Learning Something New

Chapter Four, Atomic Habits

The First Law, Make it Obvious

If this is your first time here… I am working my way through James Clear’s book about creating good lifelong habits called Atomic Habits. Please click the blog button to your right to read past posts. If you like the post, please hit the Like button at the bottom of the page and please consider following my blog. You can sign up at the bottom of the page.

Please Note: I do not receive anything for endorsing James Clear’s book. I am just a fan of good ideas and I am using this book to help me make positive changes in my life.

The fourth chapter of Atomic Habits focuses on cues and making things obvious enough that your brain recognizes what is happening in the moment.

What I learned:

Most of my current habits are operating in the background, in my automatic or nonconscious mind. If I want to create a new habit, I need to give myself a cue that starts the action for the habit to take place. For instance, I have a hard time brushing my teeth with my electric toothbrush. The dentist says it is really important that I use it, but the noise and vibration really bother me.

I had my electric toothbrush in a place where I did not notice it, so I moved the toothbrush to the front of my medicine cabinet. That way I immediately see my toothbrush when I open the mirrored door. I take a couple of deep breaths while I prepare the brush. Then, I brush my teeth in the office or the guest bedroom while I look out the window to keep my mind busy. I count cars on the road or people as they run in the park. The brush runs for two minutes and as long as I am not overwhelmed when I start, I can brush for the full two minutes with few issues.

The critical takeaway:

Learning how to use the habit scorecard- The habit scorecard is a paper and pencil system that Clear uses to track habits throughout the day. Because the process of behavioral change always starts with awareness, meaning you need to be aware of your habits before you can change them. Clear suggests using a habit scorecard to track what you do throughout your day. I downloaded a template for the card from his website and filled it in over the course of a few days. What I learned was that I have some very good habits that really add value to my life. I discovered a few that I want to get rid of and a few that I need to adopt to add more value to myself.

For instance, I added using my electric toothbrush at least once a day to my daily habits. I made a cue to remind myself to use it in the morning. Another behavior I added to my scorecard was that I wanted to weigh myself each day to track my progress in losing some weight. The scale is tucked underneath a drawer where I cannot see it, so I forget to weigh myself. I am going to add a que to my nighttime routine to remember to pull the scale out from under the drawer. That way I see it in the morning and can remember to check my weight. After using the scorecard, I also found that I was drinking too much caffeine, so I replace the caffeinated Nespresso’s capsules with decaffeinated ones.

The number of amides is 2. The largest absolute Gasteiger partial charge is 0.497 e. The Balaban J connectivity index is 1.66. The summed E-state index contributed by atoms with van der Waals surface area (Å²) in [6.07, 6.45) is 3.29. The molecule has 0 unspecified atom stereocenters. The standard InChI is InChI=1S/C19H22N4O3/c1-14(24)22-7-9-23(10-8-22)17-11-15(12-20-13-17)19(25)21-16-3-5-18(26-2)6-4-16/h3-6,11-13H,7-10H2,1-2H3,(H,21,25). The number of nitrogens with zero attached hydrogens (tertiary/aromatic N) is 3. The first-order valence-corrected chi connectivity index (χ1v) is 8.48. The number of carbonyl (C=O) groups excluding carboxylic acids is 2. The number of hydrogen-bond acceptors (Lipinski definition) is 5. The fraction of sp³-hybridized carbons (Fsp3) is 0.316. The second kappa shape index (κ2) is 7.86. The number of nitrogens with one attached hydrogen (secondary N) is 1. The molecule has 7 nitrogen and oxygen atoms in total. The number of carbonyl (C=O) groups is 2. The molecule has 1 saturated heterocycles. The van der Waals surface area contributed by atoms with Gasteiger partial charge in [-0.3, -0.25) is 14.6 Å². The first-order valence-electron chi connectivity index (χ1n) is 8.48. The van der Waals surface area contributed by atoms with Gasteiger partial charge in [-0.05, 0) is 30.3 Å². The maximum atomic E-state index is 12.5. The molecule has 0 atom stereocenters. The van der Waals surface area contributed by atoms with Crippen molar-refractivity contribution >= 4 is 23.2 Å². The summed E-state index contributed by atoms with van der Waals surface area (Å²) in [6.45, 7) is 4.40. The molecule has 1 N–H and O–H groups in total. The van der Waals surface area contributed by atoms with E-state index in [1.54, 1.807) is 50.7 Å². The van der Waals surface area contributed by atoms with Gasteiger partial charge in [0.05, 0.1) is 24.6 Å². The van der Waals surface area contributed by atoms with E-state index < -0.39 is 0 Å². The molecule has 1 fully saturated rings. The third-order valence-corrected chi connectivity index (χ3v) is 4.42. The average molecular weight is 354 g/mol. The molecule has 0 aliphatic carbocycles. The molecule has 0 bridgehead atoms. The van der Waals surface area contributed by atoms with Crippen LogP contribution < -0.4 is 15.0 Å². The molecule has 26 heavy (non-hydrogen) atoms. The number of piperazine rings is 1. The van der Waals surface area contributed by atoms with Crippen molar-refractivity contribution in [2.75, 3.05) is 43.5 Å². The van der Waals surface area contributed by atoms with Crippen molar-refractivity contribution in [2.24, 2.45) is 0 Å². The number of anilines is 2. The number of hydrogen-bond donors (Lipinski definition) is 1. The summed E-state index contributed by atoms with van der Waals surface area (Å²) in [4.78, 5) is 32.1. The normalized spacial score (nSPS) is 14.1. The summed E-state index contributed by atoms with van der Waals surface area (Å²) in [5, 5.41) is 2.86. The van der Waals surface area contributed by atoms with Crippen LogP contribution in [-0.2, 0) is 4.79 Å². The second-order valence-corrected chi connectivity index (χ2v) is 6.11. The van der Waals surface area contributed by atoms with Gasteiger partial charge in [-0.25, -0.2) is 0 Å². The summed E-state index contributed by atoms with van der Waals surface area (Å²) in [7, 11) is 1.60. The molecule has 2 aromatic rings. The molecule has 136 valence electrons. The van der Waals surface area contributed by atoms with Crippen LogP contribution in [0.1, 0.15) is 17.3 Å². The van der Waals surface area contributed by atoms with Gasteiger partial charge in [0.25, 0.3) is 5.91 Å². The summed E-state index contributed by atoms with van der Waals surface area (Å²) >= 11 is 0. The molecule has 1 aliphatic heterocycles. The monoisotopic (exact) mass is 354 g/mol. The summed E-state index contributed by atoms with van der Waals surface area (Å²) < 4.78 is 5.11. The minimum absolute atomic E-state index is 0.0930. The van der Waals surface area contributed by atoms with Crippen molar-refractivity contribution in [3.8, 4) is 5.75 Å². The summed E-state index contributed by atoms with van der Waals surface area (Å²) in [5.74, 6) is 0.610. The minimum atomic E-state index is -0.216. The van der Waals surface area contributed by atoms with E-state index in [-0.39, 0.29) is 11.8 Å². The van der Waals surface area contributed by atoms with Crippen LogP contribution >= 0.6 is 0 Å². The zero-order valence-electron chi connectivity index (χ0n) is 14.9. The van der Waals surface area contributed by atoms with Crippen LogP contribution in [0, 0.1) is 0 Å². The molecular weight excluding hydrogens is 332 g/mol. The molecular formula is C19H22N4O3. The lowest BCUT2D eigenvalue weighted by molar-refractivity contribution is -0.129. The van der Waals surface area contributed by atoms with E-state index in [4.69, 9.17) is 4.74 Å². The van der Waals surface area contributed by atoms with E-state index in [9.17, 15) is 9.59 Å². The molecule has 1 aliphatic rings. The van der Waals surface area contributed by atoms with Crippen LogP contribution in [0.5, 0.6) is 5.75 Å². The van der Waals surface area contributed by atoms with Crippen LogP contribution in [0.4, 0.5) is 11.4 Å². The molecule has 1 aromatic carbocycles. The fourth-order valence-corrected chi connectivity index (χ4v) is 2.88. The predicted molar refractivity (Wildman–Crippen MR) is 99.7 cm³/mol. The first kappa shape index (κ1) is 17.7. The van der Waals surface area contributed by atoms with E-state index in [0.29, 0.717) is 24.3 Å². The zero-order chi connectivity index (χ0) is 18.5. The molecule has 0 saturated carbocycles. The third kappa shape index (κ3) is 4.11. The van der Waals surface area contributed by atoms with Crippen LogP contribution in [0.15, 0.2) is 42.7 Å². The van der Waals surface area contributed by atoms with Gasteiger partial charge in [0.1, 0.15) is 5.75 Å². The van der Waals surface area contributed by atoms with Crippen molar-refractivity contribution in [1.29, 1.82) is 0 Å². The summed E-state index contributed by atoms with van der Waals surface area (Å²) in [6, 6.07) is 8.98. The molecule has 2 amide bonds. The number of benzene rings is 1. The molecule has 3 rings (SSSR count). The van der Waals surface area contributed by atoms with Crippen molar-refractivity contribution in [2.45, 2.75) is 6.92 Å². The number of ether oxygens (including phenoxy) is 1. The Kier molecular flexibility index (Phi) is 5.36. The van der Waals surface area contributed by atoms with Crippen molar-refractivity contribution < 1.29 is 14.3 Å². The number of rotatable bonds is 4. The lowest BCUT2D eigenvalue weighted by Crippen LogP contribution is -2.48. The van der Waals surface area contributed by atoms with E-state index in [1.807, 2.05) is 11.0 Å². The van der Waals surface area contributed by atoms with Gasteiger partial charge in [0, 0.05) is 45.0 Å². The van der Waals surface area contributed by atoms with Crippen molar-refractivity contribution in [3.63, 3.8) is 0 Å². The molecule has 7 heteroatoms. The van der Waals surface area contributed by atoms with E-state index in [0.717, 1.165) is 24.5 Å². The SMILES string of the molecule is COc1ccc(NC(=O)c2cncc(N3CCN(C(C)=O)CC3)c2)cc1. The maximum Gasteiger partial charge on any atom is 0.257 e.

A few other things I noticed from filling out the scorecard was that I wanted to vacuum the house more, I want to read more, and I want to wash my hair more regularly. I also want to find a good exercise routine that I can keep to and I learned that I need to eat smaller portions of food. I have to put in the extra effort to stay in my organized daily routine. I want to limit the amount of time that I am online and when I set a timer to work, I need to keep to that time limit. I also noticed that I could be nicer to myself when I make a mistake and I could be gentler with myself when I am trying to make a decision. So, the new habit would be to take a pause and see how I am really feeling about a situation and ask myself what is really going on for me right now, that way I can be gentler on myself.

I have many good habits that I would like to keep. For instance, I fold my clothes and put them back in the drawers right away. I put things I use back where they belong after using them and I keep my closet neat and organized. I keep the kitchen and bathrooms clean and I dust when needed.

A huge change in habit that I made two weeks ago was changing my diet. I went from being a serious meat eater to eating a plant-based diet. I cut back on sugar and I stopped drinking alcohol. I did this for my health and to lower the inflammation in my body. The new eating habits are going well. I also found that eating dinner earlier helps me to have a better evening and I can go to bed at a reasonable hour.

Basically, the scorecard helped me to track my habits and see which were effective for my life and which were not.

Clear makes a point in saying, “The labels “good habit” and “bad habit” are slightly inaccurate. There are no good habits or bad habits. There are only effective habits. That is, effective at solving problems. All habits serve you in some way—even the bad ones—which is why you repeat them.”

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